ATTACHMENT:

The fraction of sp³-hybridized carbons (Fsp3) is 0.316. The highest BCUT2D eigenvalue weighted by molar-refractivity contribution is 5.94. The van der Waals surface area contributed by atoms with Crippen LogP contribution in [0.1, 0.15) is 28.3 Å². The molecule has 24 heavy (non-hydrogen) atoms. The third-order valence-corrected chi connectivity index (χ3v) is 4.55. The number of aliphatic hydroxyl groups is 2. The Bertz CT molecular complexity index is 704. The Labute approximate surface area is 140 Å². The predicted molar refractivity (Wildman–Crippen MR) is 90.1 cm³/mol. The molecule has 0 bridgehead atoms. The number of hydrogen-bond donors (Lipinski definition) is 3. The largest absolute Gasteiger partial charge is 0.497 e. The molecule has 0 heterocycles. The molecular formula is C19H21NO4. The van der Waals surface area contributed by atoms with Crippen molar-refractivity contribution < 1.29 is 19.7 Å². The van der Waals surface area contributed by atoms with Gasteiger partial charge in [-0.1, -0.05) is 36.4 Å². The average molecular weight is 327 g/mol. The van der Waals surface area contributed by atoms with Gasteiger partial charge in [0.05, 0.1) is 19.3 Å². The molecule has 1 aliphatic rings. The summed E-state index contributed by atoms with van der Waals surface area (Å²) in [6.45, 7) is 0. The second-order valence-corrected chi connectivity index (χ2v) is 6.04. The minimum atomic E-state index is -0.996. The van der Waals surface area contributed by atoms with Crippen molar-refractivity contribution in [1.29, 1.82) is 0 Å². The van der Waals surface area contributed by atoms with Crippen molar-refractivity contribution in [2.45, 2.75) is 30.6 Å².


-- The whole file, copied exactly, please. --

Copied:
The fraction of sp³-hybridized carbons (Fsp3) is 0.316. The highest BCUT2D eigenvalue weighted by molar-refractivity contribution is 5.94. The van der Waals surface area contributed by atoms with Crippen LogP contribution in [0.1, 0.15) is 28.3 Å². The molecule has 24 heavy (non-hydrogen) atoms. The third-order valence-corrected chi connectivity index (χ3v) is 4.55. The number of aliphatic hydroxyl groups is 2. The Bertz CT molecular complexity index is 704. The Labute approximate surface area is 140 Å². The predicted molar refractivity (Wildman–Crippen MR) is 90.1 cm³/mol. The molecule has 0 bridgehead atoms. The number of hydrogen-bond donors (Lipinski definition) is 3. The largest absolute Gasteiger partial charge is 0.497 e. The molecule has 0 heterocycles. The molecular formula is C19H21NO4. The van der Waals surface area contributed by atoms with Crippen molar-refractivity contribution < 1.29 is 19.7 Å². The van der Waals surface area contributed by atoms with Gasteiger partial charge in [-0.1, -0.05) is 36.4 Å². The average molecular weight is 327 g/mol. The van der Waals surface area contributed by atoms with Gasteiger partial charge in [0.05, 0.1) is 19.3 Å². The molecule has 1 aliphatic rings. The summed E-state index contributed by atoms with van der Waals surface area (Å²) in [6.45, 7) is 0. The second-order valence-corrected chi connectivity index (χ2v) is 6.04. The minimum atomic E-state index is -0.996. The van der Waals surface area contributed by atoms with Crippen molar-refractivity contribution in [1.29, 1.82) is 0 Å². The van der Waals surface area contributed by atoms with Crippen molar-refractivity contribution in [2.45, 2.75) is 30.6 Å².